Editor’s Note: Kaitlin E. Thomas has worked in multiple public school organizations in the Mid-Atlantic and New England, and is a doctoral candidate in Hispanic Studies at the University of Birmingham (U.K.). She shares how she dealt with racism in her foreign language classroom this year.
The end-of-the year meeting began innocuously enough, colleagues bantering with routine pleasantries as the spring semester faded into the summer recess on that final day of the term. We settled in for our discussion, and I couldn’t help but admire the meticulously written Chinese symbols displayed on the chalkboard in front of me. I imagined the student working in that quiet, small classroom space carefully composing each character as they crafted each mark, absorbedly moving from one down to the next.
And then I saw it: “Speak American or GTFO”.
At any institute of learning such commentary is disparaging. In one imbecilic move, the intrusive commentary not only demoted the intellectual pursuit of language learning, but did so using an erroneous concept—"American” as a language. This was just one example, but there have been an alarming number of similar incidents since President Trump won the election in 2016. It appears that, to some, pursuing foreign language and cultural studies is in conflict with current ideas around what patriotism or national loyalty means in the United States.
The current political climate has created a paradoxical conundrum for instructors of foreign language and culture. Since June 2015, this jingoist resistance to global awareness or understanding has surged in the classroom as misplaced defiance and fueled by bogus social conspiracy theories and false threat narrative propagation. It bleeds hostile toxicity into learning that depends on student inquisitiveness, participation, and, ultimately, tolerance.
Silent accusations accompanied by glaring stares meet me as we embark on discussions about communism, fascism, and socialism. When a student refuses to use vocabulary (Ojalá) after discovering it’s origins (Insh’Allah), or when a discussion about the current crisis in Venezuela devolves into belligerency toward Chavez’s contempt of el norte and its leaders, for example, it is challenging to seize what could be a teachable moment without letting the resulting dialogue succumb to more misplaced nationalist fervor. These are new pedagogical obstacles that have been startlingly absent until now in a craft meant to provoke constructive focus.
It is a foreign language instructor’s privilege to serve as ambassador between languages, cultures, and histories, and to embark on the challenge of exposing students to what lies beyond artificially constructed borders and boundaries. It is also a responsibility to encourage a broadening of perspectives that might—full teacher disclosure here—even instigate a process of “unlearning” when need be.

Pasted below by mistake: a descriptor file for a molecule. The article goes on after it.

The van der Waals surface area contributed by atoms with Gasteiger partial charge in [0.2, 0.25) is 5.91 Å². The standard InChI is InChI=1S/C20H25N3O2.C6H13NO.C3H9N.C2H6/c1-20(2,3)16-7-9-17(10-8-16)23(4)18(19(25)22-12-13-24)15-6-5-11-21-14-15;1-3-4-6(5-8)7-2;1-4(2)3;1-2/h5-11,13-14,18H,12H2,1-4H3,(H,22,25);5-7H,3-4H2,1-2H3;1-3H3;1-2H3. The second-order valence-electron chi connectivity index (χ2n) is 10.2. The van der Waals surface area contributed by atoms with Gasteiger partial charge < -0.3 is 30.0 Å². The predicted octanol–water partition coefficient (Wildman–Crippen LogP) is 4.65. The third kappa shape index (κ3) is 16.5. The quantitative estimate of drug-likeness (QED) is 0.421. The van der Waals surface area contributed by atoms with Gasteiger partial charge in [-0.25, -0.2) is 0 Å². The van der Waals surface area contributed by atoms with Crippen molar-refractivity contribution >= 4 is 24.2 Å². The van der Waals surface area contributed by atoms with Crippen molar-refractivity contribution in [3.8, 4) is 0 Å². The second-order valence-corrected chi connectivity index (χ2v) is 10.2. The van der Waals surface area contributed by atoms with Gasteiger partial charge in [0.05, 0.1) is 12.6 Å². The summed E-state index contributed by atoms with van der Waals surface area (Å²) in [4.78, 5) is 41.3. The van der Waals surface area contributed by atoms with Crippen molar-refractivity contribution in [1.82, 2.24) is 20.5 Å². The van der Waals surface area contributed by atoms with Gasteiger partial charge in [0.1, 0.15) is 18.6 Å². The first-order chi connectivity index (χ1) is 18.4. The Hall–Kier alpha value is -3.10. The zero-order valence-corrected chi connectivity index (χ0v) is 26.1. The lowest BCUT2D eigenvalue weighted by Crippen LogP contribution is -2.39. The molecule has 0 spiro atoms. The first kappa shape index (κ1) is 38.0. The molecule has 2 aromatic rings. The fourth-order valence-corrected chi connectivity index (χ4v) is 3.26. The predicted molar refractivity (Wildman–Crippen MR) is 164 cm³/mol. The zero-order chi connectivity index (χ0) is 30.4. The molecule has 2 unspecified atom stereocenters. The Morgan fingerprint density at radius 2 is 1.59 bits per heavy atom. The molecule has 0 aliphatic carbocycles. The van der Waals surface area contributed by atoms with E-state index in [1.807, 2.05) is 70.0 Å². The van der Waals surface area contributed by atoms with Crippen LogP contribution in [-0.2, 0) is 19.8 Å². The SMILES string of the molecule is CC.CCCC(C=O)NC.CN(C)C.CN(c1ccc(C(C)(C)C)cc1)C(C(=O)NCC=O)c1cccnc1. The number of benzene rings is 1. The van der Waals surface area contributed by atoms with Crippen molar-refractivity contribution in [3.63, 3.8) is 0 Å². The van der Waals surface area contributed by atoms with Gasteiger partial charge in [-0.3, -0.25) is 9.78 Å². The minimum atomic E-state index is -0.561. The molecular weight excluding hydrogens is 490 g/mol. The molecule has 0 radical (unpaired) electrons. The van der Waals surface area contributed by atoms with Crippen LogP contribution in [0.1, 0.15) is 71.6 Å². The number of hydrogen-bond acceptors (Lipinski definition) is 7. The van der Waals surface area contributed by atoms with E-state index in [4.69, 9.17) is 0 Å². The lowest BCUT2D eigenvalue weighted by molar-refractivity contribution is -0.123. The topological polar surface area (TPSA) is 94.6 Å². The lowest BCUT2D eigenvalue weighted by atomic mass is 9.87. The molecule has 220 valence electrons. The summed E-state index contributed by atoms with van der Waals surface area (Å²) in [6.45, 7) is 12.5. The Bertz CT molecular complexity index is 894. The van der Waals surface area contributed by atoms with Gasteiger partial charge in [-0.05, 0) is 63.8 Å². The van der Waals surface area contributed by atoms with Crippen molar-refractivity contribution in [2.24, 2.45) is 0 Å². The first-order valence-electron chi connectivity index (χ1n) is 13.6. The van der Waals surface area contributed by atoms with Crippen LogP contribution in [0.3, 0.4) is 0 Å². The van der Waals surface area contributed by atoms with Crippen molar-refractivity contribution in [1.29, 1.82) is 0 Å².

It is within the learning of language and cultures that critical truths—not all Muslims are terrorists, not all Mexicans are rapists, there is no official U.S. language—must be clarified, impressed upon, and reiterated to our students. They must not fear the pursuit of studying other languages and cultures since it is through such scholarship and skill acquisition that their own sense of citizenry and self become coherently realized. Ojalá touched a nerve because of an assumption bred through fear mongering. And how do you think my students reacted when I told them that their beloved ¡Olé! also shares Arabic derivation? Or that their café is more aptly known as qahwa?
For the sake of them (including you, anonymous chalkboard commentator), and for the profoundly complicated, unescapably globalized, and ethnically dynamic world that they are only beginning to experience, I confront these hesitations, misconceptions, and now increasingly overt enmity toward learning Spanish language and culture by first tackling the sentiments on a one-on-one level. This facilitates a less charged exchange between the student and me, one in which a conversation, rather than a spectacle, can take place. In other words, I eliminate the crowd mentality factor as much as possible.
This is not to say that I do not address the sentiments with the entire class; I do indeed, and in fact make it a personal mission to do so. Emotion is just as undermining to the issue as irrationality, and so I arm myself with as much all-encompassing (fact-based) information as possible. Do you like and study math? Fantastic—let’s talk about mathematical Arabic influence. What about medicine, health, and wellness? Perfect—here’s a bit more. And of course, I drive home the point, with as much accessible information as possible, that Spanish and Arabic are beautifully and purposefully connected in cultural and linguistic history.
Much of how an instructor opts to confront these newly emerging obstacles in our foreign language classrooms depends on the student-teacher and teacher-class dynamic. Regardless, it has become and must remain a primary objective to “GTFO” and hit the streets to extoll loud-and-proud the benefits, immense importance, and lifelong dividends of embarking on foreign language and culture studies.
Image courtesy of the author.
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